Bria Richardson, a
former four-year letterwinner for the Peperdine women's basketball team and a
current graduate manager with the Waves, recently attended the NCAA Emerging
Leaders Seminar in Indianapolis. She reflects on the experience that she had,
and how it helped her understand where she fits in intercollegiate athletics:
Q: You recently got back from the NCAA Emerging Leaders Seminar. Can you explain what exactly it was?
A: The NCAA Emerging Leaders Seminar included graduate assistants and interns at schools in the NCAA, and it was all about introducing us to the world of college athletics.
Q: How did you hear about the conference, and what made you decide that it was something that you were interested in attending?
A: Several administrators at Pepperdine mentioned the seminar to me because they had been a part of it early in their careers as well.
Q: Was there an overarching theme that the NCAA was portraying at the conference?
A: Yes, we talked a lot about personality traits and how they play into the world of intercollegiate athletics and how the traits link to different roles within athletics. A big part of it was learning about yourself in the workplace and finding the strengths and weaknesses in order to use them in the job at hand. The method we used to identify the traits was called the DISC program. In the DISC program, you take a test and answer questions based on how you would react in certain workplace situations. After the test is finished, the program gives you values for each letter in DISC. The D stands for dominant, the I for inspiring, the S for supportive and the C for cautious. It is very similar to the Meyers-Briggs test or the Strengths-Finder test.
Q: What were some of the largest takeaways that you personally had from the conference?
A: We learned about the NCAA rules that are being talked about and implemented. A couple of the big ones that really stuck with me are the time management plan and the travel day rules. Learning about the rules and how they become implemented was really cool to see. A really great thing the NCAA is doing is giving the student-athletes a say in the proceedings through SAAC (the Student-Athlete Advisory Committee). The biggest takeaway that I had was that they are now listening to the athletes a lot more than they previously were.
Q: How big is the voice of the SAAC in these proceedings?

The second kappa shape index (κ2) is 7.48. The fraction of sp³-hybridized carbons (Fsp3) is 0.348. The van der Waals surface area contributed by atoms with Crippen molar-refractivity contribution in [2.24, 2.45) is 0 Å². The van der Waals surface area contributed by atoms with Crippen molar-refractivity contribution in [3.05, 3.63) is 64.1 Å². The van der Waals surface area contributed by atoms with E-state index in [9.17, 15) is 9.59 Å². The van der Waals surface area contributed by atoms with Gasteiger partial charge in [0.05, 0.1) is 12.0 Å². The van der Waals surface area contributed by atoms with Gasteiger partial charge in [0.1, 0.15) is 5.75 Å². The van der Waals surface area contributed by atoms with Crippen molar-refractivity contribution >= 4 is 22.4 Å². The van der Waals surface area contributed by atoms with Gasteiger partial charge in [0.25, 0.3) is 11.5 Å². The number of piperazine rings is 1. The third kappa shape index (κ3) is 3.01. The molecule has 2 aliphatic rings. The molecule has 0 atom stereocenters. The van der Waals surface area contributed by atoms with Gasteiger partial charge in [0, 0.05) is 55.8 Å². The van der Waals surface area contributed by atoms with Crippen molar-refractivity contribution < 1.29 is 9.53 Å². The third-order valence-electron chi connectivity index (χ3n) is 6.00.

A: It seems to be very instrumental. SAAC was really pushing the rules that are being talked about and implemented, and it seems like the NCAA is really listening to its student-athletes.
Q: In your current position of graduate manager for the women's basketball team, how can you use what you learned at the conference to benefit the team?
understanding peoples' behavior styles. It's pretty funny because now when I
talk to the girls, the letters from the DISC become apparent in the girls. I
find myself thinking about which letter each girl would be more dominant in
while speaking to them. It has also been helpful in finding their strengths and
weaknesses and knowing how to talk to them in order to make them more
successful as athletes, but more importantly as human beings. Being able to
know how to speak to different people through the DISC program is something
that I can see myself using for a long time. I think that a lot of people would
benefit form taking the test, not just in sports settings, but also in other
work settings, and even family settings.
Q: Thinking back to your playing days at Pepperdine, was there anything that you learned at the conference that you wish you would have known while you were still playing?
A: I wish I would have known how important SAAC is. I think that had I known what kind of voice it gives student-athletes, I would have become more involved than I already was. I served on one of the committees within the campus, but knowing what I do now about how much of a voice they have in the lives of the student-athletes, I would have taken up a leadership position and tried to make even more of a difference.
Q: How do you think that this experience will make you a better leader as you continue your career into collegiate athletics?
A: Listening to our keynote speaker and the other speakers, I think that I have learned the point of being in intercollegiate athletics. It's about the love of the students. It isn't about the money, it isn't about the titles. I think that having the experience that I did, and hearing from different people from all sides of athletics, whether it be the academics side or the compliance side and everything in between, hearing their stories was the best way to learn about what they did. I think that the stories are the best way we can learn about how to do our job in athletics more efficiently.
Q: If you knew someone else who was thinking about attending the conference, would you give them a recommendation to attend? If so, why?
A: I highly recommend it. One of the other takeaways that I had was you get to learn about all the other sectors in athletics. Whether it was academics, student development, compliance, marketing, it was all there. You get to kind of find your niche when you hear about all of the other types of jobs there are in collegiate athletics. Within the conference, there were breakout sessions, where you got to choose the career that you were currently in, which for me was academic support because they didn't have a session specifically for coaching, and I also work with athlete support, and also a session for jobs that you might be interested in going forward. I was able to confirm that I am definitely interested in academic support and student development, but I also learned that the marketing side of things is not something that I could see myself doing. It helps you get a feel for which aspect of intercollegiate athletics is really for you.